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Arch Pediatr Adolesc Med. 2005 Jan;159(1):83-7.

School nursing services: use in an urban public school system.

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Division of General Pediatrics, Boston University School of Medicine and Boston Medical Center, Boston, MA 02118, USA.



To describe the quantity and type of school health services provided by nurses in Boston Public Schools.


In 2001, the 63 024 students enrolled predominantly belonged to minority groups (48% black, 28% Hispanic, and 9% Asian) and were eligible for a free or reduced-price lunch (71%).


Analysis of the 2001-2002 Boston Public Schools Health Services database.


A total of 63 024 students generated 721 291 individual encounters with 93.5 full-time equivalent school nurses, including episodic care (57.8%), medication administration (31.5%), procedures (6.2%), and screening (5.1%). A total of 2420 students had an individual health care plan for the administration of medications and procedures during the school day. Students with individual health care plans averaged 117.9 encounters per year with school nurses, and students without averaged 7.2 encounters per year. Outcomes of encounters included school dismissal (3.0%); verbal communication with parents (10.6%), school staff (3.9%), and community agencies or health care providers (1.1%); and referral to a primary care provider (4.6%) or emergency services (<0.1%).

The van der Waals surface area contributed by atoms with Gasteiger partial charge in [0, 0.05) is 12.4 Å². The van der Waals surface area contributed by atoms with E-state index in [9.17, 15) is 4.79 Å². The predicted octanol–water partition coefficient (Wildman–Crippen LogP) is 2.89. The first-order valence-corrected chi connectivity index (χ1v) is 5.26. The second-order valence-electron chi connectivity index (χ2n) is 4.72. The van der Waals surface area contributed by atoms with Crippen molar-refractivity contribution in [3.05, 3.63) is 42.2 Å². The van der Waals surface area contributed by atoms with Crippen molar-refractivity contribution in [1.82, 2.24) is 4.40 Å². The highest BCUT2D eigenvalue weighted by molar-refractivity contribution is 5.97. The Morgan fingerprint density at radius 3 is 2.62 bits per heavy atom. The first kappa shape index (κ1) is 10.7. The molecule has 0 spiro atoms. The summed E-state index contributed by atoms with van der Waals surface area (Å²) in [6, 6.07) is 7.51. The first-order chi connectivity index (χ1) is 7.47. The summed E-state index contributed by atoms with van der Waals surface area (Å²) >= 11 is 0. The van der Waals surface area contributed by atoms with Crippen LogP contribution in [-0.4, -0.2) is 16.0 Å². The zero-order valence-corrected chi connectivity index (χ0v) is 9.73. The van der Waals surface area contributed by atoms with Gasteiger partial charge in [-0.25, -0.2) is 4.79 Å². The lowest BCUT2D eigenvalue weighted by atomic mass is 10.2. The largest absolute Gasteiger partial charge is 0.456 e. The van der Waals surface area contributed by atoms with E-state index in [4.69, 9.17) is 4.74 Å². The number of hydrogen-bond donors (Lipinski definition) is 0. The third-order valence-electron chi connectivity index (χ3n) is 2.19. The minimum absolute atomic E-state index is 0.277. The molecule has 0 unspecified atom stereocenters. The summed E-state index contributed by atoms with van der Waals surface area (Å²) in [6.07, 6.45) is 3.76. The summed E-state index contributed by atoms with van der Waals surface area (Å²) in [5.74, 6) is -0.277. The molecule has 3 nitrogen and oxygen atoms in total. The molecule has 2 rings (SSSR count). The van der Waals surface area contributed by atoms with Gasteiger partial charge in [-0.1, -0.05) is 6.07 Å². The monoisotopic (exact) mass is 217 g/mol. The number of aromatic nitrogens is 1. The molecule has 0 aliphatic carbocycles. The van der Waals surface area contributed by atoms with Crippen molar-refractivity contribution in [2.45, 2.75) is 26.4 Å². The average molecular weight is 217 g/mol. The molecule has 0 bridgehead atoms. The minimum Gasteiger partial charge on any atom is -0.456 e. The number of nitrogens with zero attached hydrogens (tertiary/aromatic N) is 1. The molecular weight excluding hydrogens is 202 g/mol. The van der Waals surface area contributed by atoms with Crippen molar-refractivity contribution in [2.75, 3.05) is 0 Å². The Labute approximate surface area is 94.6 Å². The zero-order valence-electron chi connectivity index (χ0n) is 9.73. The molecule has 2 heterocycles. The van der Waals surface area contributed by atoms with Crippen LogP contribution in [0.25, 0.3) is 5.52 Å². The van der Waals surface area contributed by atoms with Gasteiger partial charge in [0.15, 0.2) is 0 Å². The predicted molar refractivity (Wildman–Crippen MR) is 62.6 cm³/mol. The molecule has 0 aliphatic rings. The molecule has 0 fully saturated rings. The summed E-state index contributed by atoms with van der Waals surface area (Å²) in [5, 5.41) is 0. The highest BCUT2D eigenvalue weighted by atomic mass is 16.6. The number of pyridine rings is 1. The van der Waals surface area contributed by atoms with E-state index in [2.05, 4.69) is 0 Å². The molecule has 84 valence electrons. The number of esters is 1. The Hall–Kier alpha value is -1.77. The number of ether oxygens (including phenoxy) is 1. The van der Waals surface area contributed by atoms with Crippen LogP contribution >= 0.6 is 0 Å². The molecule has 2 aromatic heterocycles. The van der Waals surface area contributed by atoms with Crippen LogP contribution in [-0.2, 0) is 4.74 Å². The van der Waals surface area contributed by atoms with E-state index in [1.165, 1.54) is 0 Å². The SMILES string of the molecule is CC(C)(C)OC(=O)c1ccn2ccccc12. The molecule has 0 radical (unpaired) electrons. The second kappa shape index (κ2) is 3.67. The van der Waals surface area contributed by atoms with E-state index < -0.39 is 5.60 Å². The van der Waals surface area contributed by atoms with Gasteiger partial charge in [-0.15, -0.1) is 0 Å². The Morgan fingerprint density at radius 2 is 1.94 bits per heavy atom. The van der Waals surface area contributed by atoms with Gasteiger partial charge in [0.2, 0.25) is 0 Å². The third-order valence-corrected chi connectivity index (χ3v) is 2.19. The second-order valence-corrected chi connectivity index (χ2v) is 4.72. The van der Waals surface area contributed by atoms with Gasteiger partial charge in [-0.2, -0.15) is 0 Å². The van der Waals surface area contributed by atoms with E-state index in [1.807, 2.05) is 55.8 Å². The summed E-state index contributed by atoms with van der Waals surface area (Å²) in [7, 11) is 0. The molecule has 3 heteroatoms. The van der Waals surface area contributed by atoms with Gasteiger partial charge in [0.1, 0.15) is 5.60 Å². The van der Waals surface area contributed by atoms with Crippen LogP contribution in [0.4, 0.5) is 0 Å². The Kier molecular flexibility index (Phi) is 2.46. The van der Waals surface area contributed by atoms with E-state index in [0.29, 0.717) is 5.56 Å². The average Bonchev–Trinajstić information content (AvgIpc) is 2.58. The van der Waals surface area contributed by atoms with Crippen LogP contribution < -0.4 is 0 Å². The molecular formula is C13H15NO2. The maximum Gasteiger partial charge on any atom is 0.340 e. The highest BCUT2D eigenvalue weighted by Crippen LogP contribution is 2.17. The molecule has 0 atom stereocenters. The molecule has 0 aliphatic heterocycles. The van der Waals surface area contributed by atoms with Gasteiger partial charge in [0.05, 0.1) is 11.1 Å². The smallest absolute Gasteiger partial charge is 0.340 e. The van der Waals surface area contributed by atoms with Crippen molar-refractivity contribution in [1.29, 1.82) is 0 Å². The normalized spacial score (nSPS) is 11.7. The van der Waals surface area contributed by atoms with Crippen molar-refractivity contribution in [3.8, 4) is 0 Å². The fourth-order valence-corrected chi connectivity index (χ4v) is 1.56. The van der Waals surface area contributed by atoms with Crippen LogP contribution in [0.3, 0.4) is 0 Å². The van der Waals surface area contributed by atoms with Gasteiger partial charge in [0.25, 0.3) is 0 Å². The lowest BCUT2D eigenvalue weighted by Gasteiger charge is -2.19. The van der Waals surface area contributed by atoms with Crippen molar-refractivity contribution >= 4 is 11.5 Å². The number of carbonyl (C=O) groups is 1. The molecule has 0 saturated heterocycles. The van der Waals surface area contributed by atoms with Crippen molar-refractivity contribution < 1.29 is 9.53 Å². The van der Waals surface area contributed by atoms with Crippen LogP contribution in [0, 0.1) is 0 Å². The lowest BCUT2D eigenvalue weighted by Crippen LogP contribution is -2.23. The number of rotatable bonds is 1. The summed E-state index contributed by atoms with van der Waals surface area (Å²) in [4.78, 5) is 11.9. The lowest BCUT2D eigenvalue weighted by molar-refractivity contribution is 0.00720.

Some school-age children receive a large amount of health care from school nurses in Boston Public Schools. We estimate that these children are 8 times more likely to see a school nurse than a pediatric health care provider. These school nurses were involved in the care of children with mental health and chronic health care needs. Despite the extensive amount of care, little is known about the efficacy of the care provided or the effect of these services on health care use.

[Indexed for MEDLINE]

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